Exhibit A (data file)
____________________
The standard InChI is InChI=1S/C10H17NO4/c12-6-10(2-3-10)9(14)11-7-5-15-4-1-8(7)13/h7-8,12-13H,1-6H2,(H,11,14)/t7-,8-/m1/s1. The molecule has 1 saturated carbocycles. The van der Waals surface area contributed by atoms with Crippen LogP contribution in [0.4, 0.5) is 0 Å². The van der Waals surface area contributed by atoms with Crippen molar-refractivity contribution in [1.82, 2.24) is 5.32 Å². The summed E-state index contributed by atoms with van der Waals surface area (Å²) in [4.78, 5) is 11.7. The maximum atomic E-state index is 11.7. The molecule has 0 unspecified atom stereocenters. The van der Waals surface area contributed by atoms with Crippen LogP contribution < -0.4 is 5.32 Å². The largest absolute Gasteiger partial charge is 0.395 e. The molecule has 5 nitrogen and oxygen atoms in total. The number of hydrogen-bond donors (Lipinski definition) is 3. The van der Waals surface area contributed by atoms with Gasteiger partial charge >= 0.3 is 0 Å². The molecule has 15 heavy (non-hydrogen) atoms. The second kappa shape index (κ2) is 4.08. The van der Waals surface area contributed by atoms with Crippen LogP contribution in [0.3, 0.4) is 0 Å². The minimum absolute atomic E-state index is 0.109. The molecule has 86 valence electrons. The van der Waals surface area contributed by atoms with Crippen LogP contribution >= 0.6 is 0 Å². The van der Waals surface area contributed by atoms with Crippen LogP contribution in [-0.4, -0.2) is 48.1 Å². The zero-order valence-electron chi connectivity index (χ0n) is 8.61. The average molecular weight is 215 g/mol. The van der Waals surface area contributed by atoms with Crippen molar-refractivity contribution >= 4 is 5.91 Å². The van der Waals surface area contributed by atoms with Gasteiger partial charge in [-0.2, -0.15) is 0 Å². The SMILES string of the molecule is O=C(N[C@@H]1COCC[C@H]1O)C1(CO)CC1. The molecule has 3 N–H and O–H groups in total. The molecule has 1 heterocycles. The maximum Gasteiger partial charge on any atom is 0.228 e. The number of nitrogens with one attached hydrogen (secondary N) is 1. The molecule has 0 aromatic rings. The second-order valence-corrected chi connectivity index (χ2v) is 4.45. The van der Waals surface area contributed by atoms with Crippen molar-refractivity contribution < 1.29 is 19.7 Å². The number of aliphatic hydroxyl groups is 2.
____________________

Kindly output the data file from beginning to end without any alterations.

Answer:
The standard InChI is InChI=1S/C10H17NO4/c12-6-10(2-3-10)9(14)11-7-5-15-4-1-8(7)13/h7-8,12-13H,1-6H2,(H,11,14)/t7-,8-/m1/s1. The molecule has 1 saturated carbocycles. The van der Waals surface area contributed by atoms with Crippen LogP contribution in [0.4, 0.5) is 0 Å². The van der Waals surface area contributed by atoms with Crippen molar-refractivity contribution in [1.82, 2.24) is 5.32 Å². The summed E-state index contributed by atoms with van der Waals surface area (Å²) in [4.78, 5) is 11.7. The maximum atomic E-state index is 11.7. The molecule has 0 unspecified atom stereocenters. The van der Waals surface area contributed by atoms with Crippen LogP contribution < -0.4 is 5.32 Å². The largest absolute Gasteiger partial charge is 0.395 e. The molecule has 5 nitrogen and oxygen atoms in total. The number of hydrogen-bond donors (Lipinski definition) is 3. The van der Waals surface area contributed by atoms with Gasteiger partial charge >= 0.3 is 0 Å². The molecule has 15 heavy (non-hydrogen) atoms. The second kappa shape index (κ2) is 4.08. The van der Waals surface area contributed by atoms with Crippen LogP contribution in [0.3, 0.4) is 0 Å². The minimum absolute atomic E-state index is 0.109. The molecule has 86 valence electrons. The van der Waals surface area contributed by atoms with Crippen LogP contribution >= 0.6 is 0 Å². The van der Waals surface area contributed by atoms with Crippen LogP contribution in [-0.4, -0.2) is 48.1 Å². The zero-order valence-electron chi connectivity index (χ0n) is 8.61. The average molecular weight is 215 g/mol. The van der Waals surface area contributed by atoms with Crippen molar-refractivity contribution >= 4 is 5.91 Å². The van der Waals surface area contributed by atoms with Gasteiger partial charge in [-0.2, -0.15) is 0 Å². The SMILES string of the molecule is O=C(N[C@@H]1COCC[C@H]1O)C1(CO)CC1. The molecule has 3 N–H and O–H groups in total. The molecule has 1 heterocycles. The maximum Gasteiger partial charge on any atom is 0.228 e. The number of nitrogens with one attached hydrogen (secondary N) is 1. The molecule has 0 aromatic rings. The second-order valence-corrected chi connectivity index (χ2v) is 4.45. The van der Waals surface area contributed by atoms with Crippen molar-refractivity contribution < 1.29 is 19.7 Å². The number of aliphatic hydroxyl groups is 2.